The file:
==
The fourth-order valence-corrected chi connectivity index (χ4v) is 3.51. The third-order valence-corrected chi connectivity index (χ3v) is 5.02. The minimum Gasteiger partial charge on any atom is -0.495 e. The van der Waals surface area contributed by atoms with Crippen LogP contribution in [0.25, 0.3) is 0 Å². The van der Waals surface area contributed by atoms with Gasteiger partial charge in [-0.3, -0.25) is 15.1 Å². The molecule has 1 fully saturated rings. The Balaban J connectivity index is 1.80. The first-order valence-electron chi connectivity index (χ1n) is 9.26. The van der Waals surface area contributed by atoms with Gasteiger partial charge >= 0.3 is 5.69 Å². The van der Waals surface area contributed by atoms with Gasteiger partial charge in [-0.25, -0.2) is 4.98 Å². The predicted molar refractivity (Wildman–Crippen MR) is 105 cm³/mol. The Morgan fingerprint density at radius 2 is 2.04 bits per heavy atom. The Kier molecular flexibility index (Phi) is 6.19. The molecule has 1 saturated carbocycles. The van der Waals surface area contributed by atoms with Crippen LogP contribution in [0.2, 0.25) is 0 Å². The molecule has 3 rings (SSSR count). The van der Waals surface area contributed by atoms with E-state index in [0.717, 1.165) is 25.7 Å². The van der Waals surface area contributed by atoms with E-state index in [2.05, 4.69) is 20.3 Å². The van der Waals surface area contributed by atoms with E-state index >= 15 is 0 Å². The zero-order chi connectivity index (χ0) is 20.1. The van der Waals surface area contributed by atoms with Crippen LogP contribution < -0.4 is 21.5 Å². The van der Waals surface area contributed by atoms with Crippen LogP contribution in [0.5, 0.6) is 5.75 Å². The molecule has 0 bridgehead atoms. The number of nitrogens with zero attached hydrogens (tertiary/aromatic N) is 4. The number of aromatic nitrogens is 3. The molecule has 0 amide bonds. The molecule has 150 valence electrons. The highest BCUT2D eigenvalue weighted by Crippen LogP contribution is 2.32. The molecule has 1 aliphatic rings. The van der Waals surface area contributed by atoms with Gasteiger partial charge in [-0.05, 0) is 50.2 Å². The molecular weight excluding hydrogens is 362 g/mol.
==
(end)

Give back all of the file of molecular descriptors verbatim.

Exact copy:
The fourth-order valence-corrected chi connectivity index (χ4v) is 3.51. The third-order valence-corrected chi connectivity index (χ3v) is 5.02. The minimum Gasteiger partial charge on any atom is -0.495 e. The van der Waals surface area contributed by atoms with Crippen LogP contribution in [0.25, 0.3) is 0 Å². The van der Waals surface area contributed by atoms with Gasteiger partial charge in [-0.3, -0.25) is 15.1 Å². The molecule has 1 fully saturated rings. The Balaban J connectivity index is 1.80. The first-order valence-electron chi connectivity index (χ1n) is 9.26. The van der Waals surface area contributed by atoms with Gasteiger partial charge >= 0.3 is 5.69 Å². The van der Waals surface area contributed by atoms with Gasteiger partial charge in [-0.25, -0.2) is 4.98 Å². The predicted molar refractivity (Wildman–Crippen MR) is 105 cm³/mol. The Morgan fingerprint density at radius 2 is 2.04 bits per heavy atom. The Kier molecular flexibility index (Phi) is 6.19. The molecule has 1 saturated carbocycles. The van der Waals surface area contributed by atoms with Crippen LogP contribution in [0.2, 0.25) is 0 Å². The molecule has 3 rings (SSSR count). The van der Waals surface area contributed by atoms with E-state index in [0.717, 1.165) is 25.7 Å². The van der Waals surface area contributed by atoms with E-state index in [2.05, 4.69) is 20.3 Å². The van der Waals surface area contributed by atoms with E-state index >= 15 is 0 Å². The zero-order chi connectivity index (χ0) is 20.1. The van der Waals surface area contributed by atoms with Crippen LogP contribution < -0.4 is 21.5 Å². The van der Waals surface area contributed by atoms with Crippen LogP contribution in [0.5, 0.6) is 5.75 Å². The molecule has 0 bridgehead atoms. The number of nitrogens with zero attached hydrogens (tertiary/aromatic N) is 4. The number of aromatic nitrogens is 3. The molecule has 0 amide bonds. The molecule has 150 valence electrons. The highest BCUT2D eigenvalue weighted by Crippen LogP contribution is 2.32. The molecule has 1 aliphatic rings. The van der Waals surface area contributed by atoms with Gasteiger partial charge in [-0.05, 0) is 50.2 Å². The molecular weight excluding hydrogens is 362 g/mol.